I think that it would be nearly impossible to find a person who has not at one point in time Lashon Hara, or spoke “negative truths” about someone else. I think that everyone can relate with this. By habit we are selfish beings and Lashon Hara is a very easy way to lift ourselves up. I think that Paul gave good advice when he said “in humility consider others better than yourselves.” However, I think that this is very difficult. We are so used to thinking about ourselves first that completely changing how we think would take a lot of time. As illustrated in the story of the man and the rabbi it is easy to speak negatively about someone else and cause irreparable damage. I think this is something that we must consciously think about every day.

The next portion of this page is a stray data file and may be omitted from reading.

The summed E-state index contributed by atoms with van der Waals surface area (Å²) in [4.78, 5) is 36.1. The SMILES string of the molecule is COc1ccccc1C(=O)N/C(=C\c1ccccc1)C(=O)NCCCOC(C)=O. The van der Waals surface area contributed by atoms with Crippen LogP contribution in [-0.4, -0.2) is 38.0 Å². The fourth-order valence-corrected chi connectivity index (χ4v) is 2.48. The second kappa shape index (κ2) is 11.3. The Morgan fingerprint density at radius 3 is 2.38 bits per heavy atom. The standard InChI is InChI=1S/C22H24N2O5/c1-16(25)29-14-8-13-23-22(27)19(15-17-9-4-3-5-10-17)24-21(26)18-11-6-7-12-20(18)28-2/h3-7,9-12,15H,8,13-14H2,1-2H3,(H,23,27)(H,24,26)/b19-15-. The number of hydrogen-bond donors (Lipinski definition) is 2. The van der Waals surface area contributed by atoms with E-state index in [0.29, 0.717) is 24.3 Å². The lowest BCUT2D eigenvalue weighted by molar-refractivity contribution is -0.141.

8. 8
    Monica|March 23, 2012

    I am glad that I have a chance to read this article. I just want to say thank you so much for sharing this article. This is one things that always happened in our daily life. Sometimes we like to gossip more about what happened in others people life. We know that it was a bad things to gossip and complain to others but we still doing it, we like to pointed down instead of saying in positive way. This article thinking about myself. I think that it is important that wee have to think before we speak, after we said things we can’t take it back or erase them back. It will going to last forever and hurt the others person. God love us even when we run away from Him. God give us tongue to praise to Him, it was not for gossip to others.

  9. 9
    Nate Broekhuizen|March 25, 2012

    I also believe that LaShon Hara is a very hard habit to break and it hurts other peoples feelings. I also think that this is something that everyone struggles with because it is such an easy thing to do. Like you said, sometimes damaging information needs to be told to someone who would be negatively affected if they made a decision without knowing the truth. Also, we should only tell them what we for sure know is true instead of what other people say.